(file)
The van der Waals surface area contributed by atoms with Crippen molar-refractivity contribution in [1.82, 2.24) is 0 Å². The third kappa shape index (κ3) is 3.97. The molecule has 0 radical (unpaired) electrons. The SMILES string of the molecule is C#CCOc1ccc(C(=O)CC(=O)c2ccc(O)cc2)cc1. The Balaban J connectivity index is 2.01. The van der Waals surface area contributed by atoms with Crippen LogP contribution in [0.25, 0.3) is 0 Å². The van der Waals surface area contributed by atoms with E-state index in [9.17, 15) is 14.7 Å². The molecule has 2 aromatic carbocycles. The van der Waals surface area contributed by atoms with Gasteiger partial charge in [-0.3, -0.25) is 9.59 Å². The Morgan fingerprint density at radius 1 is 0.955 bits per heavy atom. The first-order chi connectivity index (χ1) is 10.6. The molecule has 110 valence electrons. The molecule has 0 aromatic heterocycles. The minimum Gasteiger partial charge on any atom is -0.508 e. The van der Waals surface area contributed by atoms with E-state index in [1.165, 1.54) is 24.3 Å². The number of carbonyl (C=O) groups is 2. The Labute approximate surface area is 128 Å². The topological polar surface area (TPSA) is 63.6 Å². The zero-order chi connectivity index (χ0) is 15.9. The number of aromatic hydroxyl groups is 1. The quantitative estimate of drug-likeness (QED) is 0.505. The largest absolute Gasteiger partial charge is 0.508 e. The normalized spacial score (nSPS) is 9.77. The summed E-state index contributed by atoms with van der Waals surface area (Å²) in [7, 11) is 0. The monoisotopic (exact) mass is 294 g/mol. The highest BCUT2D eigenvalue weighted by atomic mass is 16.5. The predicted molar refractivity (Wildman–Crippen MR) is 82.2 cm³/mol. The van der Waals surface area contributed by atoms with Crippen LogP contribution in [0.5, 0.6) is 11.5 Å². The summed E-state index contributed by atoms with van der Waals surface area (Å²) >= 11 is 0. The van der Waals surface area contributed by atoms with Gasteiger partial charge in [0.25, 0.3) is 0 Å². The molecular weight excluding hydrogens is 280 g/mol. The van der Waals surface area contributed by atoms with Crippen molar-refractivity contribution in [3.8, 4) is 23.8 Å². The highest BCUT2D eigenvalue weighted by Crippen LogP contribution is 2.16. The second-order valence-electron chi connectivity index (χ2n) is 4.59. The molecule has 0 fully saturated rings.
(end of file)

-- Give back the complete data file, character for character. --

The van der Waals surface area contributed by atoms with Crippen molar-refractivity contribution in [1.82, 2.24) is 0 Å². The third kappa shape index (κ3) is 3.97. The molecule has 0 radical (unpaired) electrons. The SMILES string of the molecule is C#CCOc1ccc(C(=O)CC(=O)c2ccc(O)cc2)cc1. The Balaban J connectivity index is 2.01. The van der Waals surface area contributed by atoms with Crippen LogP contribution in [0.25, 0.3) is 0 Å². The van der Waals surface area contributed by atoms with E-state index in [9.17, 15) is 14.7 Å². The molecule has 2 aromatic carbocycles. The van der Waals surface area contributed by atoms with Gasteiger partial charge in [-0.3, -0.25) is 9.59 Å². The Morgan fingerprint density at radius 1 is 0.955 bits per heavy atom. The first-order chi connectivity index (χ1) is 10.6. The molecule has 110 valence electrons. The molecule has 0 aromatic heterocycles. The minimum Gasteiger partial charge on any atom is -0.508 e. The van der Waals surface area contributed by atoms with E-state index in [1.165, 1.54) is 24.3 Å². The number of carbonyl (C=O) groups is 2. The Labute approximate surface area is 128 Å². The topological polar surface area (TPSA) is 63.6 Å². The zero-order chi connectivity index (χ0) is 15.9. The number of aromatic hydroxyl groups is 1. The quantitative estimate of drug-likeness (QED) is 0.505. The largest absolute Gasteiger partial charge is 0.508 e. The normalized spacial score (nSPS) is 9.77. The summed E-state index contributed by atoms with van der Waals surface area (Å²) in [7, 11) is 0. The monoisotopic (exact) mass is 294 g/mol. The highest BCUT2D eigenvalue weighted by atomic mass is 16.5. The predicted molar refractivity (Wildman–Crippen MR) is 82.2 cm³/mol. The van der Waals surface area contributed by atoms with Crippen LogP contribution in [0.5, 0.6) is 11.5 Å². The summed E-state index contributed by atoms with van der Waals surface area (Å²) >= 11 is 0. The van der Waals surface area contributed by atoms with Gasteiger partial charge in [0.25, 0.3) is 0 Å². The molecular weight excluding hydrogens is 280 g/mol. The van der Waals surface area contributed by atoms with Crippen molar-refractivity contribution in [3.8, 4) is 23.8 Å². The highest BCUT2D eigenvalue weighted by Crippen LogP contribution is 2.16. The second-order valence-electron chi connectivity index (χ2n) is 4.59. The molecule has 0 fully saturated rings.